Institute for the Study of War Launches Afghanistan Project
WASHINGTON, D.C.- Recognizing the growing interest in the U.S. mission in Afghanistan, the Institute for the Study of War (ISW) today announced its new Afghanistan Project that will provide quality research and analysis on the war in Afghanistan. The Afghanistan Project can be accessed by visiting ISW website at www.UnderstandingWar.org
"Afghanistan is a critical military operation that we can and must win," said ISW President, Kimberly Kagan."As the Obama Administration increases the amount of U.S. resources to fight the war there, the ISW has launched the new Afghanistan Project to provide objective, expert research and analysis of the operations. The Afghanistan Project will be a useful tool for opinion leaders, policy makers and military officials as they make difficult decisions in the months ahead.
The new Afghanistan Project is a unique collection of open-source information about the country and the challenges faced by U.S. and Coalition forces. Divided into sections such as Maps, Regions, and Themes, the Afghanistan Project provides a one-stop location of information and analysis for researchers and those seeking to learn more about the war in Afghanistan.
Afghanistan Project Highlights
Themes: Enemy Groups
- The Haqqani Network is a group of fighters based in the area of Paktia, Paktika, and Khost (P2K or Greater Paktia) and North Waziristan Agency in Pakistan’s Federally Administered Tribal Areas.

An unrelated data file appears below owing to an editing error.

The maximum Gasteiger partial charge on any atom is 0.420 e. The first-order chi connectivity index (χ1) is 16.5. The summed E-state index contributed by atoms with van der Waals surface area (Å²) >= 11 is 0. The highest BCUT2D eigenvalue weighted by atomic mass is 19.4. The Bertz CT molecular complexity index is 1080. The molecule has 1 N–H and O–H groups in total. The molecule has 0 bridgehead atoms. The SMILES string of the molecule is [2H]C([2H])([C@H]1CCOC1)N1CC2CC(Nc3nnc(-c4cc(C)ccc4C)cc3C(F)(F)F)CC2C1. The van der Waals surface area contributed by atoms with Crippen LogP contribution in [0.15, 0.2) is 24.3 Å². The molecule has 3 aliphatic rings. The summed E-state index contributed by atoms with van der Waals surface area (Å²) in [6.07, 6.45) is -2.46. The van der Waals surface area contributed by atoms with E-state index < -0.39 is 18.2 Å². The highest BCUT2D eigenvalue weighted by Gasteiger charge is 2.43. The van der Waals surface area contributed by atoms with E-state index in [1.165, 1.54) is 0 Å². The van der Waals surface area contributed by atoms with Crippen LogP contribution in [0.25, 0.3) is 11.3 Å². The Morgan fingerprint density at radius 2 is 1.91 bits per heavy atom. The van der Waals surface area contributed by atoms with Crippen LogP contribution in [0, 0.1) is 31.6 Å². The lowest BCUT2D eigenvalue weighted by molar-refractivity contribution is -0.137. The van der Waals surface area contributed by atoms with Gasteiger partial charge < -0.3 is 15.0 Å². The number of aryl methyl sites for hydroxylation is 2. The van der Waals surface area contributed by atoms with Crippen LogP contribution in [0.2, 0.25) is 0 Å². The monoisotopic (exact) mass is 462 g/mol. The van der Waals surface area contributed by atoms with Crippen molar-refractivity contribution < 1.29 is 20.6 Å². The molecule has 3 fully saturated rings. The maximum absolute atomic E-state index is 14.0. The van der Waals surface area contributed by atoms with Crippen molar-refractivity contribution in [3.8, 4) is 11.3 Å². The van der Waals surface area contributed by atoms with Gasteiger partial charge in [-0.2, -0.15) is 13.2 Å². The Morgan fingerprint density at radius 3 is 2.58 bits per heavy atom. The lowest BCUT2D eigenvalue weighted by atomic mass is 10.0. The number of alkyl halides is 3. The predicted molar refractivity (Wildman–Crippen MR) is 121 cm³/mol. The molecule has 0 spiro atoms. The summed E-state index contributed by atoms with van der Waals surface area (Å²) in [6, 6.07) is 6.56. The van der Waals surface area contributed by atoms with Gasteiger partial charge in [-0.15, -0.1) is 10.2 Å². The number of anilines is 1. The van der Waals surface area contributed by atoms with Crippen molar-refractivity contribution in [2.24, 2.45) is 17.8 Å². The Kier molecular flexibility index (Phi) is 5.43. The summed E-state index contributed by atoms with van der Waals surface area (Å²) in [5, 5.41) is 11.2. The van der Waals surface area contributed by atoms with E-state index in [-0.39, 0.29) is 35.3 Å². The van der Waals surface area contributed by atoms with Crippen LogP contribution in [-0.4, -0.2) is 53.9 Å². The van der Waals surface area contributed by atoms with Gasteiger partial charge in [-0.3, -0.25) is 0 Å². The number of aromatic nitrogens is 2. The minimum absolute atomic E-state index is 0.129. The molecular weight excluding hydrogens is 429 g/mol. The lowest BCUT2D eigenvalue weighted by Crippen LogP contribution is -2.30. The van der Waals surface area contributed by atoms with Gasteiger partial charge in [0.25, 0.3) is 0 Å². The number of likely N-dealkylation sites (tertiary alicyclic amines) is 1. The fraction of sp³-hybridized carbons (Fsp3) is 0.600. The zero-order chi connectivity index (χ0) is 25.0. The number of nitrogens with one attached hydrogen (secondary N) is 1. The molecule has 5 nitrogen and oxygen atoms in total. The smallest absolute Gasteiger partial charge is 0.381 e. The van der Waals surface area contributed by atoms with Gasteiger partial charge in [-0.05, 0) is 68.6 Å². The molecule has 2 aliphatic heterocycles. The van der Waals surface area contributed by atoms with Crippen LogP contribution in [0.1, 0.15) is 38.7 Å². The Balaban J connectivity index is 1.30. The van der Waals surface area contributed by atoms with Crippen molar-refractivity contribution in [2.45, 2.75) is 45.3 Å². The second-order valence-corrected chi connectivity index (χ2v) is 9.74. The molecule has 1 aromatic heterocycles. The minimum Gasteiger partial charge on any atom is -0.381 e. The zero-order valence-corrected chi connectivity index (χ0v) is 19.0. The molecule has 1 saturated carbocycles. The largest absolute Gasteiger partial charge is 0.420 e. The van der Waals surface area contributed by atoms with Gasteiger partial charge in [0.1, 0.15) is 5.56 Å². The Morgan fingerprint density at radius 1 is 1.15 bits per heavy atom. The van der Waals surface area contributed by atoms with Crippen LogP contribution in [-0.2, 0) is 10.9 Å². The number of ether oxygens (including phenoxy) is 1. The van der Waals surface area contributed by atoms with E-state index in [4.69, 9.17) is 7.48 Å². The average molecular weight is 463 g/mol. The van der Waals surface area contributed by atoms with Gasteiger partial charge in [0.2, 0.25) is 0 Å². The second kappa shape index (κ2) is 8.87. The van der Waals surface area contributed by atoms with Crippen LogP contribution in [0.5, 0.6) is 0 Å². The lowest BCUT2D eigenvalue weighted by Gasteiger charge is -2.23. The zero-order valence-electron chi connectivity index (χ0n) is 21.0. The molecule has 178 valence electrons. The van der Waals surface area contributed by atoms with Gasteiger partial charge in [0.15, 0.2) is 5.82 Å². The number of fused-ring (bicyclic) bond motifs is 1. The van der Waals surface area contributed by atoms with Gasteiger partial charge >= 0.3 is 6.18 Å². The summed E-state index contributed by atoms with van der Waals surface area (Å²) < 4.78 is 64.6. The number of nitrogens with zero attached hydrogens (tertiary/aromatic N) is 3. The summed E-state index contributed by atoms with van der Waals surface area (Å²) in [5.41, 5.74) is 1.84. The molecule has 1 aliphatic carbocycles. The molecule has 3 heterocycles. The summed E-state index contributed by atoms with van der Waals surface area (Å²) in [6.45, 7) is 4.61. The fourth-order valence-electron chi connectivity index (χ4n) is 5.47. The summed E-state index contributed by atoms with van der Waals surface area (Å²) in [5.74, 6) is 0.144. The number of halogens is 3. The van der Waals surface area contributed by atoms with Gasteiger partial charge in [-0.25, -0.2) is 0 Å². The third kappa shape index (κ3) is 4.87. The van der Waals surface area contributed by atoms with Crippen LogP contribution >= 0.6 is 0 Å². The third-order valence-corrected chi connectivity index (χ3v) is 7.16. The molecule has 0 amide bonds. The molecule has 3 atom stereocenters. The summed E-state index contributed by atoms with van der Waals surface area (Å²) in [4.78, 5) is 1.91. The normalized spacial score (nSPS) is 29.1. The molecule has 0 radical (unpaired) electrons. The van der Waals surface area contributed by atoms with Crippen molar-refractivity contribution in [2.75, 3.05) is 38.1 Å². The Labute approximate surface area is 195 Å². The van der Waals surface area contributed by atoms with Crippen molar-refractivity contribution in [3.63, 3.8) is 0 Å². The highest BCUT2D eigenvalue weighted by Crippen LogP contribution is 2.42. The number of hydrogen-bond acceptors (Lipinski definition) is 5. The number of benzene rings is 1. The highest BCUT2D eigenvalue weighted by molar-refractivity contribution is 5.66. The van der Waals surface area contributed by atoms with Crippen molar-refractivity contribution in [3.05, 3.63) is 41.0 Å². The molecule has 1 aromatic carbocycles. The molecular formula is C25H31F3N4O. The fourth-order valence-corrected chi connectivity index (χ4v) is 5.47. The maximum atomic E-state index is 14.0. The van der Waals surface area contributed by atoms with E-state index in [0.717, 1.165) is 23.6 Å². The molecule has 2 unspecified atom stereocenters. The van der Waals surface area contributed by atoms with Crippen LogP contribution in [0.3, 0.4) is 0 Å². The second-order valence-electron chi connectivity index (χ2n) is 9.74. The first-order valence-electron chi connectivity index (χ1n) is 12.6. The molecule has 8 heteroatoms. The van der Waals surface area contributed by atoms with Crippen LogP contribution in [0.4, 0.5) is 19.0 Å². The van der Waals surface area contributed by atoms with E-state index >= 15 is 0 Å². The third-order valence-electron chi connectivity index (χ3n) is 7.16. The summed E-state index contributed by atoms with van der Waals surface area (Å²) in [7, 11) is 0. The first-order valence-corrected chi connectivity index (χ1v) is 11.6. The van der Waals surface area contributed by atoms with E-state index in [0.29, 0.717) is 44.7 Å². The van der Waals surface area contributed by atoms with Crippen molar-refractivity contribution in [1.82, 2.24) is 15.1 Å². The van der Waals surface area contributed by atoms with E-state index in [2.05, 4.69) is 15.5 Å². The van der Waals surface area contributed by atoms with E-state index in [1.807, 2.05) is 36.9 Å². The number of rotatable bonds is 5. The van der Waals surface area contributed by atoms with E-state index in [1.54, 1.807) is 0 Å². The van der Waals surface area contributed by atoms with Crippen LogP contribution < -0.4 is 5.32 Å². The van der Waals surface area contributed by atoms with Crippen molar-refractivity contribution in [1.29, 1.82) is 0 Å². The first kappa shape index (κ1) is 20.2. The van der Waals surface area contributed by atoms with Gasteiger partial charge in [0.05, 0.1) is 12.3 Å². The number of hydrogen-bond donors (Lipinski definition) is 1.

- The Haqqanis collaborate with the Mullah Omar-led Taliban forces, but try to keep their leadership in the east.
Themes: Pakistan and Afghanistan
- Pakistan and Afghanistan share an immense border stretching 1510 miles (2430 km) along the southern and eastern edges of Afghanistan.
- Pakistan will not allow coalition forces to cross the border in pursuit of insurgents.
- In late 2008, the US began launching strikes against Taliban and al-Qaeda targets in Pakistan using unmanned aerial vehicles (UAVs).
Regions: Regional Command South
- Regional Command South (RC South) is comprised of six provinces: Nimruz, Helmand, Kandahar, Zabol, Urozgan and Day Kundi. RC South spans roughly 78,000 square miles, making it slightly larger than Nebraska, and shares a 550-mile border with Pakistan.
- The southern region of Afghanistan is predominantly ethnic Pashtun, but there are small minorities of Hazaras in the northern areasof Day Kundi, and Baluchis on the very southern edges of the region.
- RC South is the stronghold of the Taliban, led by Mullah Omar and the Quetta Shura, and a center for the opium trade.
- Insurgent activity in RC South was higher in 2008 than any year since the fall of the Taliban in 2001.
The ISW is a private, nonpartisan, not-for-profit institution whose goal is to educate current and future decision makers and thereby enhance the quality of policy debates. The Institute's work is addressed to government officials and legislators, teachers and students, business executives, professionals, journalists, and all citizens interested in a serious understanding of war and government policy.